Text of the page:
Compile a list of beach-themed movies, mix up a fruity cocktail, and maybe even buy luau party supplies, and you have brought the beach to Bloomington. We also recommend getting your hands on an ocean sound effects machine and and fan to really set the mood.
Posted by Kathryn Moody
Whether you need easy ideas for your upcoming beach vacation (SB 2014!) or just want to pretend you’re in the tropics, these recipes will put a little sun in your life. And they’re healthy to boot.
1. Turkey and Cucumber Salad Wraps
Sandwiches are a popular beach picnic snack, but if you aren’t careful, they can be a pain. Regular bread can get soggy, and big sandwiches might get smothered in sand. Creative alternatives are a must.
Instead of loaf bread, why not mini-bagels, English muffins, or simple wraps? Try these turkey and cucumber salad wraps —easy to make and healthier than eating out. The recipe calls for some fancy ingredients, but it’s easy to pick and choose what you’d like in your wrap.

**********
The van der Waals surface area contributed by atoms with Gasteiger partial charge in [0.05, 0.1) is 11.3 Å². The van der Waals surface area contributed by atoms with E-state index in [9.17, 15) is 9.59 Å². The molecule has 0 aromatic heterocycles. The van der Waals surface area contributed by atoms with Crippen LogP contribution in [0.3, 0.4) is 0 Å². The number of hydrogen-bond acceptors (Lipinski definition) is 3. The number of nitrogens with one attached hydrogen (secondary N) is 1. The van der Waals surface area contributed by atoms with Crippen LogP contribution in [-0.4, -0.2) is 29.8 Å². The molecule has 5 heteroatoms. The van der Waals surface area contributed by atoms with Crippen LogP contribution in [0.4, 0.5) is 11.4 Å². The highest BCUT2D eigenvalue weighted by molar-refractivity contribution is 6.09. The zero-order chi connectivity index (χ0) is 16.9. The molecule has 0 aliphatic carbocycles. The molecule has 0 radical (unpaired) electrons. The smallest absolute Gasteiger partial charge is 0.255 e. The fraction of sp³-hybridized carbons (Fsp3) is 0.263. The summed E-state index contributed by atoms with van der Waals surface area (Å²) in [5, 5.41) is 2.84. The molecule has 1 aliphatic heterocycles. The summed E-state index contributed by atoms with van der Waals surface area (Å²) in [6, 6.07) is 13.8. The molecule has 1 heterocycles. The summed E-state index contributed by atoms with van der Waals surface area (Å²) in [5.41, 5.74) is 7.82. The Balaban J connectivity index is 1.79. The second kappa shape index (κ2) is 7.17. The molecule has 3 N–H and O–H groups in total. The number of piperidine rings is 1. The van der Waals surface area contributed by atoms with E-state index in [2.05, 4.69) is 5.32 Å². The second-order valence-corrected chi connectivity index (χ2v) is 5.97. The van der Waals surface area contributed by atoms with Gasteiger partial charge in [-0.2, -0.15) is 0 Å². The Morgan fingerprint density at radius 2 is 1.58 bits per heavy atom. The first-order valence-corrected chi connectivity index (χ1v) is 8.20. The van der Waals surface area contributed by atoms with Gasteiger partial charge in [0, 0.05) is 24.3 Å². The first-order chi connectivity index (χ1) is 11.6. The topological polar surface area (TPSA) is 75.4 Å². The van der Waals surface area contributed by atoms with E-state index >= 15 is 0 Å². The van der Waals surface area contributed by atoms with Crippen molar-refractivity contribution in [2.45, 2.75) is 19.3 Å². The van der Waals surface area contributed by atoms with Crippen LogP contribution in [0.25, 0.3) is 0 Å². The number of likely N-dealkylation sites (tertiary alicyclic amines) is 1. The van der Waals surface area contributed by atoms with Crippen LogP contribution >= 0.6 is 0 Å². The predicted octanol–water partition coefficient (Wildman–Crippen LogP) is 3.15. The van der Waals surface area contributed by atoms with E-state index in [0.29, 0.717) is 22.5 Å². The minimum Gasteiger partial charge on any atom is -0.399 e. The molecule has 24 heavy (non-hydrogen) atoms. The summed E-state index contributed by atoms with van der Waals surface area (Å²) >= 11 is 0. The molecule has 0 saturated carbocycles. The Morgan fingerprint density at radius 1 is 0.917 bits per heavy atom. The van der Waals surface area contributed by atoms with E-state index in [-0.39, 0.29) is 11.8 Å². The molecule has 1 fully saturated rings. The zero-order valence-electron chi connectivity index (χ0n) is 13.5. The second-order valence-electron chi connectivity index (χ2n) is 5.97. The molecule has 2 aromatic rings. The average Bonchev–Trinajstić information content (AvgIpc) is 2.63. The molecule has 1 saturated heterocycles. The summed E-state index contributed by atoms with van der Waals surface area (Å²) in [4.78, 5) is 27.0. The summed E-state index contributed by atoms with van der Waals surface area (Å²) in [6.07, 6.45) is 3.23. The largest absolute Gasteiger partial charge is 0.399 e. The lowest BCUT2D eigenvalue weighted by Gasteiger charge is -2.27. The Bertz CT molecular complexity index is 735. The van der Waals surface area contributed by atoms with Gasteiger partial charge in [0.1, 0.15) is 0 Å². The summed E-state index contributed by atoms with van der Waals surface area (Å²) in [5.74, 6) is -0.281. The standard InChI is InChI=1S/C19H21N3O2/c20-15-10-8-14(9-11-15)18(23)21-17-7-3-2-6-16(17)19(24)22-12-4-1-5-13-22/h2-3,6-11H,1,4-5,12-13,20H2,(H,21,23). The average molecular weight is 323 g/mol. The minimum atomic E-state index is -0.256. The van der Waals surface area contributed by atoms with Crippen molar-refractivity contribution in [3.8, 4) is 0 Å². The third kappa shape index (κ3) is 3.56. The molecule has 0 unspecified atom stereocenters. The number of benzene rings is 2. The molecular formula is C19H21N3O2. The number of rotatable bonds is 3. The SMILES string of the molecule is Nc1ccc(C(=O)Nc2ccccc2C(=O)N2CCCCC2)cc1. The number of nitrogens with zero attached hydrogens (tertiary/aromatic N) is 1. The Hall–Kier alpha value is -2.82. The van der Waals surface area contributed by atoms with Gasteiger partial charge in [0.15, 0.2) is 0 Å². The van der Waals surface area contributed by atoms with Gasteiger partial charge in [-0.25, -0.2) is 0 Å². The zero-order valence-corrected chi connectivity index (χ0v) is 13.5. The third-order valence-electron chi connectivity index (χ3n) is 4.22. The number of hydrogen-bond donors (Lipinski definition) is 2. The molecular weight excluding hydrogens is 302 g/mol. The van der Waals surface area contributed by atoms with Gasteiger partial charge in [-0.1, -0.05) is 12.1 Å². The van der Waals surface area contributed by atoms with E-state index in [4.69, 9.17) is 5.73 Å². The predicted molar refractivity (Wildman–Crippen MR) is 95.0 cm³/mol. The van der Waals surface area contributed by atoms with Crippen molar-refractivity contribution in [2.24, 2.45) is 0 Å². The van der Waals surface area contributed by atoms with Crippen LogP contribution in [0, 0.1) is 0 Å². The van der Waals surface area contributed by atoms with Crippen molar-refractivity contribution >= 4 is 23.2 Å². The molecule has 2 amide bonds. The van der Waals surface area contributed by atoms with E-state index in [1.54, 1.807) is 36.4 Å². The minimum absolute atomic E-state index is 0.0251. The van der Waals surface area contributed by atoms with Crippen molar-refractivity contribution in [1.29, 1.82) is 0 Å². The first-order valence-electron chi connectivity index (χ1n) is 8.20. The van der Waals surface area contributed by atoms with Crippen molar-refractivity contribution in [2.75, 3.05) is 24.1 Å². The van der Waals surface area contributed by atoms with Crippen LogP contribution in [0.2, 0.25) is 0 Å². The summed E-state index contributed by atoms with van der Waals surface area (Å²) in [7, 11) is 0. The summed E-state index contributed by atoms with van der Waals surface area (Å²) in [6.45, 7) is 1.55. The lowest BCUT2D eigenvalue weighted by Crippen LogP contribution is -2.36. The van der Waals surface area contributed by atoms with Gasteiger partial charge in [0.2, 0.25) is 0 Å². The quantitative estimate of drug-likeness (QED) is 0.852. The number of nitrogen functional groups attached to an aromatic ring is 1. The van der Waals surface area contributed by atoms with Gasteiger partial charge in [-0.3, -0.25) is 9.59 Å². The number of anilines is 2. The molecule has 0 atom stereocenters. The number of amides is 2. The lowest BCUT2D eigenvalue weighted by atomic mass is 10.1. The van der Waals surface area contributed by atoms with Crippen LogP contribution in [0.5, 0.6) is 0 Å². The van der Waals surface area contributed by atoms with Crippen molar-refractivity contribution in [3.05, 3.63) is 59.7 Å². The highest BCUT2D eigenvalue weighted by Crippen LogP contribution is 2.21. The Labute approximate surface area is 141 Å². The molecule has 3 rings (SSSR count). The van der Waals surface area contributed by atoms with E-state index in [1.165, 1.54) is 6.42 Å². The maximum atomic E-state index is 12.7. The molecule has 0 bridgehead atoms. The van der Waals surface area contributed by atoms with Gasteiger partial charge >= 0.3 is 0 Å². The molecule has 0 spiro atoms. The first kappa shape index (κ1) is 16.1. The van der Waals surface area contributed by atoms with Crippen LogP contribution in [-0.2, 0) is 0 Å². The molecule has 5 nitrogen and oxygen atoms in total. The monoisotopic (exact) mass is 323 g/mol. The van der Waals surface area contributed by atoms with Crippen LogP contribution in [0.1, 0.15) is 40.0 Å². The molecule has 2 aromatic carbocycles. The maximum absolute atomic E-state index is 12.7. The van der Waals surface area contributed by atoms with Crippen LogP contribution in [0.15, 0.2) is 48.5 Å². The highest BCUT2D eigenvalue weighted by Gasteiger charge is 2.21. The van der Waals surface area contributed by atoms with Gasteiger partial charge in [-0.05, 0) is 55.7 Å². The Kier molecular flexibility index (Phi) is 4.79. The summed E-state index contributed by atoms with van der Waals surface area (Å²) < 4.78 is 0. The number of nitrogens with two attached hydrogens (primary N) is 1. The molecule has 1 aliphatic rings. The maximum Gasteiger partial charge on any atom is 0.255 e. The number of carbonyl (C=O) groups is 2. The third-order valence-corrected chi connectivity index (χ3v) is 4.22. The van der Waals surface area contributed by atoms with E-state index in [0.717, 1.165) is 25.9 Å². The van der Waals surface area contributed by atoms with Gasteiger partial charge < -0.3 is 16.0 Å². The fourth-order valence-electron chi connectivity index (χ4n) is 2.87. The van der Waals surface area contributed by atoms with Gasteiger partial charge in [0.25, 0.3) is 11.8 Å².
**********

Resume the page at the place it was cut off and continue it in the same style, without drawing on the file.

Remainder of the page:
Pro tip: Be careful, if you choose to bring cheese to the beach for your sammie. Don’t bring hard cheeses like cheddar—they’ll just become oily messes in the heat.
2. Pasta Salad
This easy-to-make this classic is a springy, delicious picnic food, especially if you have access to a kitchen during spring break. Cook some pasta (this recipe suggests rotini, a pasta salad staple) and then throw in some tasty veggies, cheese, and Italian dressing. Throw it in the refrigerator, and voila—a couple of meals, ready to go. There are tons of different recipes online, if you need more ideas.
3. Fruit and Nut Trail Mix
Trail mix is a healthy, easy to carry snack good for the beach and stay-at-home vacations. Bonus: It’s simple to make and even simpler to customize to your own tastes. Check out this recipe for tips to make the tastiest trail mix you could carry.
4. Fruit Salad